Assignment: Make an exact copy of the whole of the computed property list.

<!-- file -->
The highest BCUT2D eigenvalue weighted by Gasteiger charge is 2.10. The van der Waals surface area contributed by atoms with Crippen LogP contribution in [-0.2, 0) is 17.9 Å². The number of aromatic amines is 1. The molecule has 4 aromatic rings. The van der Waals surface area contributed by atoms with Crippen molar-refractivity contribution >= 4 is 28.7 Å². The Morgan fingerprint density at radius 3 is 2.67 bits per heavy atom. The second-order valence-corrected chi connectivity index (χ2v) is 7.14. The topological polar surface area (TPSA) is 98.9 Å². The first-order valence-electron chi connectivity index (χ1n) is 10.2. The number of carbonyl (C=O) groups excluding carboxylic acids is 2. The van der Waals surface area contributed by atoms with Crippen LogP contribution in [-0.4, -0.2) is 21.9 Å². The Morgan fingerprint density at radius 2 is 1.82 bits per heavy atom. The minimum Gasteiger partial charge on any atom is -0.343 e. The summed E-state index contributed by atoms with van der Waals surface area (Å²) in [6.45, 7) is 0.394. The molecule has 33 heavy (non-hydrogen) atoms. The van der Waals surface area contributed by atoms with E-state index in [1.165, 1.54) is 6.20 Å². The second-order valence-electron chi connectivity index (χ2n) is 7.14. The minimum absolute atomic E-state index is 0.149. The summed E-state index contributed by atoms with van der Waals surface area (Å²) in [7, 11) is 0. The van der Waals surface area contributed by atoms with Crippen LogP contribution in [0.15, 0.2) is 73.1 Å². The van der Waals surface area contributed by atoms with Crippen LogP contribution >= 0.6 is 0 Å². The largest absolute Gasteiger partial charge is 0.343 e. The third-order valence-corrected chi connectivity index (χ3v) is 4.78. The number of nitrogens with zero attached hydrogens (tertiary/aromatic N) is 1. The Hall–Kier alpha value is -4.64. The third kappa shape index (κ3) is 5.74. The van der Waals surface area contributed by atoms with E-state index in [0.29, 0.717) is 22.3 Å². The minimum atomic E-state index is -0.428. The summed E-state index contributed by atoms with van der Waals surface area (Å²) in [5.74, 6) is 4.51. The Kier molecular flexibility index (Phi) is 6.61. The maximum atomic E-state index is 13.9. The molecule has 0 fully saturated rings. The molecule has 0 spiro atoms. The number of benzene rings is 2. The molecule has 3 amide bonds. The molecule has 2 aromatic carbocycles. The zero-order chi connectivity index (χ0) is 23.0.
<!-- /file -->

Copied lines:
The highest BCUT2D eigenvalue weighted by Gasteiger charge is 2.10. The van der Waals surface area contributed by atoms with Crippen LogP contribution in [-0.2, 0) is 17.9 Å². The number of aromatic amines is 1. The molecule has 4 aromatic rings. The van der Waals surface area contributed by atoms with Crippen molar-refractivity contribution >= 4 is 28.7 Å². The Morgan fingerprint density at radius 3 is 2.67 bits per heavy atom. The second-order valence-corrected chi connectivity index (χ2v) is 7.14. The topological polar surface area (TPSA) is 98.9 Å². The first-order valence-electron chi connectivity index (χ1n) is 10.2. The number of carbonyl (C=O) groups excluding carboxylic acids is 2. The van der Waals surface area contributed by atoms with Crippen LogP contribution in [-0.4, -0.2) is 21.9 Å². The Morgan fingerprint density at radius 2 is 1.82 bits per heavy atom. The minimum Gasteiger partial charge on any atom is -0.343 e. The summed E-state index contributed by atoms with van der Waals surface area (Å²) in [6.45, 7) is 0.394. The molecule has 33 heavy (non-hydrogen) atoms. The van der Waals surface area contributed by atoms with E-state index in [1.165, 1.54) is 6.20 Å². The second-order valence-electron chi connectivity index (χ2n) is 7.14. The minimum absolute atomic E-state index is 0.149. The summed E-state index contributed by atoms with van der Waals surface area (Å²) in [7, 11) is 0. The van der Waals surface area contributed by atoms with Crippen LogP contribution in [0.15, 0.2) is 73.1 Å². The van der Waals surface area contributed by atoms with Crippen LogP contribution >= 0.6 is 0 Å². The largest absolute Gasteiger partial charge is 0.343 e. The third-order valence-corrected chi connectivity index (χ3v) is 4.78. The number of nitrogens with zero attached hydrogens (tertiary/aromatic N) is 1. The Hall–Kier alpha value is -4.64. The third kappa shape index (κ3) is 5.74. The van der Waals surface area contributed by atoms with E-state index in [0.29, 0.717) is 22.3 Å². The minimum atomic E-state index is -0.428. The summed E-state index contributed by atoms with van der Waals surface area (Å²) in [5.74, 6) is 4.51. The Kier molecular flexibility index (Phi) is 6.61. The maximum atomic E-state index is 13.9. The molecule has 0 fully saturated rings. The molecule has 0 spiro atoms. The number of benzene rings is 2. The molecule has 3 amide bonds. The molecule has 2 aromatic carbocycles. The zero-order chi connectivity index (χ0) is 23.0.